Understanding Bitcoin Transactions
In this article we will discuss the complex issue of a Bitcoin transaction. Bitcoins are exchanged and transferred digitally through a computer generated code. To ensure that these transactions are completed safely and securely users use keys.
Two keys are always required for any transaction:
- Public Key
- Private Key
The public key is the one that is used for the actual transfer of the Bitcoin. Because this key is public it allows anyone to verify the transaction. Before the transfer can take place the senders account is verified, this ensures that they have enough Bitcoins in their account to cover the transaction. Once this first verification is done the transaction enters into the Block Chain. Think of this as the public ledger displayed in a transparent glass layer. People can see but they can’t touch it!
This first verification step prevents anyone from trying to send the same transaction to two different people at the same time. If anyone attempts this type of process it is referred to as double spending. Having the two different keys prevents this from happening.
The end user then uses their private key to unlock the transaction, once it has been verified. The Bitcoin then gets deposited into their Wallet. A wallet is simply an online bank account.
Because the system uses two keys all activity in the network can be easily traced. The process of verification often occurs multiple times before the receiver deposits the Bitcoin.
All of these transactions are available in the Block Chain, every transaction ever made is accounted for here. Plus anyone can view it if they wish to.
How the Blockchain is Created
Let’s look at how the blockchain is created. As we described above it takes several verifications for each transaction to proceed. At this time the current number of verifications required is six.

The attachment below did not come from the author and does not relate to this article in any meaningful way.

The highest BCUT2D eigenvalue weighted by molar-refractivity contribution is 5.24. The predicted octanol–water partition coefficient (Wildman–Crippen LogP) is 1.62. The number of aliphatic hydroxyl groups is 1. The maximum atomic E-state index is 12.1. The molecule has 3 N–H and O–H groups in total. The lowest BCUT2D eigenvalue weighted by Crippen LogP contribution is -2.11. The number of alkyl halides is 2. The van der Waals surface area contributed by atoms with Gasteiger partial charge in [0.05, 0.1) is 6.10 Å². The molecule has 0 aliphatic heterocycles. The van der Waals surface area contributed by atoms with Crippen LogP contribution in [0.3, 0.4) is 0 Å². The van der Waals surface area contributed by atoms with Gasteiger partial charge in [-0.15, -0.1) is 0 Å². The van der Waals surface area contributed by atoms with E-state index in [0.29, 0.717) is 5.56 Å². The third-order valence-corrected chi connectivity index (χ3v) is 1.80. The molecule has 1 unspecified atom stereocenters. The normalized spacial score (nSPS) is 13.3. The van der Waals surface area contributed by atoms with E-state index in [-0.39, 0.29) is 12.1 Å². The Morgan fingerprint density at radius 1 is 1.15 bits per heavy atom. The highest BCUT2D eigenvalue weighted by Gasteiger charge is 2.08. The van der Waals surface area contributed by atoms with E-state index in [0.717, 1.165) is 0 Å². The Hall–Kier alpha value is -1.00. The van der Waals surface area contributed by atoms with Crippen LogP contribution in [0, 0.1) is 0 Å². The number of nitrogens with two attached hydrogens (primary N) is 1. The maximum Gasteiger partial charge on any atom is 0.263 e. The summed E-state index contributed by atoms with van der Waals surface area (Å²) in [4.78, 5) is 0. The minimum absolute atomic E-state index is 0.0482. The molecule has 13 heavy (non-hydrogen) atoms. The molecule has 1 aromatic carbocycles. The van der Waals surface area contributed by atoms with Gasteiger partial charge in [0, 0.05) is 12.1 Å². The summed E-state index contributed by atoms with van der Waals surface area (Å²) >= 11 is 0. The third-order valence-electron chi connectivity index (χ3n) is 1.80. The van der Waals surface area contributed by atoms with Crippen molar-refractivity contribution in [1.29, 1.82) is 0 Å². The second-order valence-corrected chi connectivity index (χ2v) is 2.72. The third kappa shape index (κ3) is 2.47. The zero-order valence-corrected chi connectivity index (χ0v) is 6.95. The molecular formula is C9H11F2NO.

Before a transaction enters into the Blockchain a new block is formed first. The first step in this process is to verify that the person sending the Bitcoin has the currency available in their wallet.
Now this is where it can get complicated, but we will try to keep it as simple as possible for you.
To create a block, a process known as hash creation, has to occur. Think of this as small nodes that are attached to a block each time it is verified. So what happens is that the original block gets a little longer.
As this is all done on via a mathematical software program zeros are added at the beginning of the block. As each new block, verification, is completed more zeros are added on. The largest block is always taken to be the authenticated block. Once this verification process has occurred six times this block enters into the BlockChain. As it enters a timestamp is associated with it. This is how you can easily see all the transactions that have ever occurred. No records are ever removed from the Blockchain and it will continue to grow in size